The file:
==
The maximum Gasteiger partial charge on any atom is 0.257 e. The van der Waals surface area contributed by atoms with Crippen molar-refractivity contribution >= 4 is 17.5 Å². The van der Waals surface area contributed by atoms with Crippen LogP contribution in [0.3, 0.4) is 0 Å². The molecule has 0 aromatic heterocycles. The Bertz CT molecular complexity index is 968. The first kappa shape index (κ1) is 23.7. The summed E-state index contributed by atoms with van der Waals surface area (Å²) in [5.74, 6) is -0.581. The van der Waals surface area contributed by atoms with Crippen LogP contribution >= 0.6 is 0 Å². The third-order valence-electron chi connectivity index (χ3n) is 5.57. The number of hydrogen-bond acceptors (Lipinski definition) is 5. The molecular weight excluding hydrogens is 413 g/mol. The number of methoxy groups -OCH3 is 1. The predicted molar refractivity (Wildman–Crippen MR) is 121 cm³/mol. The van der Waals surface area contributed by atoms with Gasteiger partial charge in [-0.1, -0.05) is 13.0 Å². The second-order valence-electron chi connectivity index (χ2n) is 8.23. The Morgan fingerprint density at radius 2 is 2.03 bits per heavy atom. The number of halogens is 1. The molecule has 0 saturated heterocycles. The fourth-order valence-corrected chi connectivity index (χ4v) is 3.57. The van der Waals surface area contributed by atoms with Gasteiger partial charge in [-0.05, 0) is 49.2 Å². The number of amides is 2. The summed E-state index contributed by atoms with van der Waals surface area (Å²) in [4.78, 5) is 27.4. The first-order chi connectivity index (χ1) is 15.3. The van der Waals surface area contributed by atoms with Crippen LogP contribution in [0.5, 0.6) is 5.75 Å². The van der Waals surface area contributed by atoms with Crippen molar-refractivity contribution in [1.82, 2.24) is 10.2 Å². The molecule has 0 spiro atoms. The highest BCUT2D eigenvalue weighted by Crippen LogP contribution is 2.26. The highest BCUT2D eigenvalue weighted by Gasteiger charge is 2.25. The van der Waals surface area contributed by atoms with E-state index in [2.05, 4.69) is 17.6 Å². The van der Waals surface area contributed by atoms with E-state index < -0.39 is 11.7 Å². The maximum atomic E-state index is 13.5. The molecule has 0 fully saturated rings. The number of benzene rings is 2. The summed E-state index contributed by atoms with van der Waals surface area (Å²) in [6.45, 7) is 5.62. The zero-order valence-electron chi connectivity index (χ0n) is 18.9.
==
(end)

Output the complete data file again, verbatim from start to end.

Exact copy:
The maximum Gasteiger partial charge on any atom is 0.257 e. The van der Waals surface area contributed by atoms with Crippen molar-refractivity contribution >= 4 is 17.5 Å². The van der Waals surface area contributed by atoms with Crippen LogP contribution in [0.3, 0.4) is 0 Å². The molecule has 0 aromatic heterocycles. The Bertz CT molecular complexity index is 968. The first kappa shape index (κ1) is 23.7. The summed E-state index contributed by atoms with van der Waals surface area (Å²) in [5.74, 6) is -0.581. The van der Waals surface area contributed by atoms with Crippen LogP contribution >= 0.6 is 0 Å². The third-order valence-electron chi connectivity index (χ3n) is 5.57. The number of hydrogen-bond acceptors (Lipinski definition) is 5. The molecular weight excluding hydrogens is 413 g/mol. The number of methoxy groups -OCH3 is 1. The predicted molar refractivity (Wildman–Crippen MR) is 121 cm³/mol. The van der Waals surface area contributed by atoms with Gasteiger partial charge in [-0.1, -0.05) is 13.0 Å². The second-order valence-electron chi connectivity index (χ2n) is 8.23. The Morgan fingerprint density at radius 2 is 2.03 bits per heavy atom. The number of halogens is 1. The molecule has 0 saturated heterocycles. The fourth-order valence-corrected chi connectivity index (χ4v) is 3.57. The van der Waals surface area contributed by atoms with Gasteiger partial charge in [-0.05, 0) is 49.2 Å². The number of amides is 2. The summed E-state index contributed by atoms with van der Waals surface area (Å²) in [4.78, 5) is 27.4. The first-order chi connectivity index (χ1) is 15.3. The van der Waals surface area contributed by atoms with Crippen LogP contribution in [0.5, 0.6) is 5.75 Å². The van der Waals surface area contributed by atoms with Crippen molar-refractivity contribution in [1.82, 2.24) is 10.2 Å². The molecule has 0 spiro atoms. The highest BCUT2D eigenvalue weighted by Crippen LogP contribution is 2.26. The highest BCUT2D eigenvalue weighted by Gasteiger charge is 2.25. The van der Waals surface area contributed by atoms with E-state index in [2.05, 4.69) is 17.6 Å². The van der Waals surface area contributed by atoms with E-state index < -0.39 is 11.7 Å². The maximum atomic E-state index is 13.5. The molecule has 0 fully saturated rings. The number of benzene rings is 2. The summed E-state index contributed by atoms with van der Waals surface area (Å²) in [6.45, 7) is 5.62. The zero-order valence-electron chi connectivity index (χ0n) is 18.9.